Tag Archives: streams

Strider-like water sensor will help detect contaminants in water

To help clean up an oil spill or any other kind of environmental disaster, sometimes humans can learn a thing or two from nature.

A team of researchers from the Michigan State University College of Engineering is creating a kind of robotic sensor that could eventually be used to collect environmental pollution data from rivers, streams and lakes. (more…)

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Navigate America’s Major Rivers Without Getting Wet

Have you ever dropped a stick into a river and wondered where it might go if it floated all the way downstream? Now you can trace its journey using Streamer – a new on-line service from the National Atlas of the United States®.

Streamer is an online map service that lets anyone trace downstream along America’s major rivers and streams simply by picking a point on a stream.  Streamer will map the route the stream follows. (more…)

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Acid Rain Study Show Substantial Decreases, But More Progress is Needed

WASHINGTON, D.C. — Measurable improvements in air quality and visibility, human health, and water quality in many acid-sensitive lakes and streams, have been achieved through emissions reductions from electric generating power plants and resulting decreases in acid rain. These are some of the key findings in a report to Congress by the National Acid Precipitation Assessment Program, a cooperative federal program.

The report shows that since the establishment of the Acid Rain Program, under Title IV of the 1990 Clean Air Act Amendments, there have been substantial reductions in sulfur dioxide (SO2) and nitrogen oxides (NOx) emissions from power plants that use fossil fuels like coal, gas and oil, which are known to be the primary causes of acid rain. As of 2009, emissions of SO2 and NOx declined by about two-thirds relative to levels in the 1990s. These emissions levels declined even further in 2010, according to recent data compiled by the U.S. Environmental Protection Agency. (more…)

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Careless Disposal of Antibiotics Can Create Aquatic Superbugs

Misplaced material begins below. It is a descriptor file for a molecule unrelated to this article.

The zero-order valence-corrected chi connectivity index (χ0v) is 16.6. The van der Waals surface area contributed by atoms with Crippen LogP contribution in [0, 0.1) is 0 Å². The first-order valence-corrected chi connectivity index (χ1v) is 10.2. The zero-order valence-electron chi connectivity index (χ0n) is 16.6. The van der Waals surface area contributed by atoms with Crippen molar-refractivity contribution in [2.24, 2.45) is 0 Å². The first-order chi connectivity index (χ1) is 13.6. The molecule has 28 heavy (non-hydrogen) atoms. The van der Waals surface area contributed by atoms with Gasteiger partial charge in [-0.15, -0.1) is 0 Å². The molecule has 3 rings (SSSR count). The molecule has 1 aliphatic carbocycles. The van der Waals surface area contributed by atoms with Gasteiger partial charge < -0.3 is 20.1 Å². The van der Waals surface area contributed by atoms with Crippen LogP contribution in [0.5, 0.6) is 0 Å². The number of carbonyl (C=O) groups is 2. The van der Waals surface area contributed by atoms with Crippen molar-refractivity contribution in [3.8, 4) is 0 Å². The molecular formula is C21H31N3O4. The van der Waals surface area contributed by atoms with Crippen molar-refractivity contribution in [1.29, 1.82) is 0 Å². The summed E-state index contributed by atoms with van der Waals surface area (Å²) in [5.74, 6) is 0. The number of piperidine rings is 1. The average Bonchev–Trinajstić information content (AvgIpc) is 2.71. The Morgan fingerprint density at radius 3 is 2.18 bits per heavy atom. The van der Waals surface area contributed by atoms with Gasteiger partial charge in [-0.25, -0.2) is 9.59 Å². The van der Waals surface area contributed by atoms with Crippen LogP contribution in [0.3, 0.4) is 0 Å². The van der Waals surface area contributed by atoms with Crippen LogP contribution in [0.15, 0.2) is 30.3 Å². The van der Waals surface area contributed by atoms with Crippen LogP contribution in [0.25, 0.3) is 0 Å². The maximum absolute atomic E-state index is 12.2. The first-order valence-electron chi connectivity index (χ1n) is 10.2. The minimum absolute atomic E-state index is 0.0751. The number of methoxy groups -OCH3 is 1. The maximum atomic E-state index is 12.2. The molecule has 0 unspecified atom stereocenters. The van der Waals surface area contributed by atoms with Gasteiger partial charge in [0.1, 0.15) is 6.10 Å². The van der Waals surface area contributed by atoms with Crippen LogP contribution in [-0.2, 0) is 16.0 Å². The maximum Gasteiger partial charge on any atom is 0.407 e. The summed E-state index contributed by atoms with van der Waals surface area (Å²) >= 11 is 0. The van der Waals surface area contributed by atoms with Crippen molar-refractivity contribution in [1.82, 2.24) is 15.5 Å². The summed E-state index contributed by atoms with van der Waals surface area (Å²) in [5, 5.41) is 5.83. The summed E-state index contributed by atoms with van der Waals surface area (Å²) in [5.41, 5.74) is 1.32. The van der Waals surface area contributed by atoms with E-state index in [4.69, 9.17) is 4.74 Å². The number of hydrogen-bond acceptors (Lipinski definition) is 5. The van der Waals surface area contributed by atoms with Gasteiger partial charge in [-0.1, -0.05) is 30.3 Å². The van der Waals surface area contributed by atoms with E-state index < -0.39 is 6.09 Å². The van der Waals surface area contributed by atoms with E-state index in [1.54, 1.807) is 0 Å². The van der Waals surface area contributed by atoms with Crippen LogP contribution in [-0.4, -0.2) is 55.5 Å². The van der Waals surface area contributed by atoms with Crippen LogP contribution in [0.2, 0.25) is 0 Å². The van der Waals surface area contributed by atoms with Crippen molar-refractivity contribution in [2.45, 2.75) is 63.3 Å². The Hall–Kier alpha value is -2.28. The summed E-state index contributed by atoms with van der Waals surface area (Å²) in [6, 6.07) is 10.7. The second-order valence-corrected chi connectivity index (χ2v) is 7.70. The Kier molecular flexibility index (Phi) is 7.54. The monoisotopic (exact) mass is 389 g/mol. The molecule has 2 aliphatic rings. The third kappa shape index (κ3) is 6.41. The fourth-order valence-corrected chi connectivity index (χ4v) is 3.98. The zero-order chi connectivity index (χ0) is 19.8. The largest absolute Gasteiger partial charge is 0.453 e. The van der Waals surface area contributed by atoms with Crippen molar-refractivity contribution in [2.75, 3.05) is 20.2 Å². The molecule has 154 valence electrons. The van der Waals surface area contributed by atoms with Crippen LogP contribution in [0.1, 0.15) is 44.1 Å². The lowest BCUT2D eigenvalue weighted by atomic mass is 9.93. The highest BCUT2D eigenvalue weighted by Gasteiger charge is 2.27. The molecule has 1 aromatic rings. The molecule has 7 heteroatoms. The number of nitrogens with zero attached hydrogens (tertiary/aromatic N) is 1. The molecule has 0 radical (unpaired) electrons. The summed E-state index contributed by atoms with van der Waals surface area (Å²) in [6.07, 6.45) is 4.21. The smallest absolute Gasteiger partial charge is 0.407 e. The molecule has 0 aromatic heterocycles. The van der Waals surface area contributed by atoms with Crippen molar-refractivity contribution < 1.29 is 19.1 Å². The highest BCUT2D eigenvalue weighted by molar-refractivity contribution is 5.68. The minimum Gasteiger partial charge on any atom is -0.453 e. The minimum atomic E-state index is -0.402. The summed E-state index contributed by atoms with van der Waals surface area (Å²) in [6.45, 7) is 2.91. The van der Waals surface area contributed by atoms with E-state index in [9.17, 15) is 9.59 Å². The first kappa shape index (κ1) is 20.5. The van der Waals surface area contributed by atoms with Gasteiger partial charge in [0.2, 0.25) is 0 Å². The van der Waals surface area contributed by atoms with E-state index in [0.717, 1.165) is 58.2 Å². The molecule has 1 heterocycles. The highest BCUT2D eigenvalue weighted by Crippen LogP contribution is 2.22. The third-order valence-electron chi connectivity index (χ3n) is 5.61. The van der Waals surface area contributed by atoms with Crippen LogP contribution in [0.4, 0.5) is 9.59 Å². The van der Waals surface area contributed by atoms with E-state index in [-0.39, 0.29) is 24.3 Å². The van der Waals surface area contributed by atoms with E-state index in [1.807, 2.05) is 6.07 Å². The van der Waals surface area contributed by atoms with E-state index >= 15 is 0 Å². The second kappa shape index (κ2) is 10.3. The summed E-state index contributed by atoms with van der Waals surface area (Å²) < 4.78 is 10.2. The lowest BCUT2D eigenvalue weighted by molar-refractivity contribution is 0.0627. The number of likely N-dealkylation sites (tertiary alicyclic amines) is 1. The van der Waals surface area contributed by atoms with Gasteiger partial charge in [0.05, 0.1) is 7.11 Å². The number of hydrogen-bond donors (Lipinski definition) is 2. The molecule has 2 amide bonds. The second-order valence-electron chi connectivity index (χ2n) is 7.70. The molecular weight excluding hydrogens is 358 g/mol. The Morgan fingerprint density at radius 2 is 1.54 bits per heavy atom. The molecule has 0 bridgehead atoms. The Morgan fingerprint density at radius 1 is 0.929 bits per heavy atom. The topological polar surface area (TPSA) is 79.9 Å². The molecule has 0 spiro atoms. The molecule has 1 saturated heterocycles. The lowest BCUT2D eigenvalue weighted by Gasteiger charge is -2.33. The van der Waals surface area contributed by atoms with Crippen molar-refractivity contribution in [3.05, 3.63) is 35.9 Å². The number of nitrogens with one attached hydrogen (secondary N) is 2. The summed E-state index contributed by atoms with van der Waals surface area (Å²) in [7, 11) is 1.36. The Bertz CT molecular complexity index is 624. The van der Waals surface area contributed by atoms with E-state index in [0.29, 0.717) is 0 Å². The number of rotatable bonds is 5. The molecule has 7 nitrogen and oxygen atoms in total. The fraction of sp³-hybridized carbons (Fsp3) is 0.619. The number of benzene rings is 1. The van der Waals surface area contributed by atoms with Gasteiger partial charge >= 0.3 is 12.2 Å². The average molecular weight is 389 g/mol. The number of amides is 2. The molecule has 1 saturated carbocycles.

ANN ARBOR, Mich.—A wastewater treatment plant can provide the perfect mating ground for carelessly disposed of antibiotics to form superbugs that are eventually discharged into streams and lakes, says a University of Michigan researcher.

It’s not the fault of the wastewater treatment plants, says Chuanwu Xi, assistant professor at the U-M School of Public Health. His research team sampled water at five sites in and near Ann Arbor’s Waste Water Treatment Plant and found that the water contained the superbug Acinetobacter, a multidrug-resistant bacterium. The results were first reported by Xi’s group in 2009, and the research is ongoing. (more…)

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River Mystery Solved

*Scientists discover how “Didymo” algae bloom in pristine waters with few nutrients*

The pristine state of unpolluted waterways may be their downfall, according to research results published in a paper this week in the journal Geophysical Research Letters.

A species of freshwater algae that lives in streams and rivers, called Didymo for Didymosphenia geminata, is able to colonize and dominate the bottoms of some of the world’s cleanest waterways–precisely because they are so clear. (more…)

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Most River Flows across the U.S. are Altered by Land and Water Management, Leading to Ecological Degradation

The amount of water flowing in streams and rivers has been significantly altered in nearly 90 percent of waters that were assessed in a new nationwide USGS study.  Flow alterations are a primary contributor to degraded river ecosystems and loss of native species. 

“This USGS assessment provides the most geographically extensive analysis to date of stream flow alteration,” said Bill Werkheiser, USGS Associate Director for Water. “Findings show the pervasiveness of stream flow alteration resulting from land and water management, the significant impact of altered stream flow on aquatic organisms, and the importance of considering this factor for sustaining and restoring  the health of the Nation’s streams and ecosystems.” (more…)

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A River Ran Through It

About the image: A now dry Colorado River delta branches into the Baja/Sonoran Desert near the Sea of Cortez. Image credit: Pete McBride

Rivers and streams supply the lifeblood to ecosystems across the globe, providing water for drinking and irrigation for humans as well as a wide array of life forms from single-celled organisms up to the fish humans eat.

But humans and nature itself are making it tough on rivers to continue in their central role to support fish species, according to new research by a team of scientists including John Sabo, a biologist at Arizona State University.

Globally, rivers and streams are being drained due to human use and climate change. These and other human impacts alter the natural variability of river flows.

Some affected rivers have dried and no longer run, while others have seen increases in the variability of flows due to storm floods. (more…)

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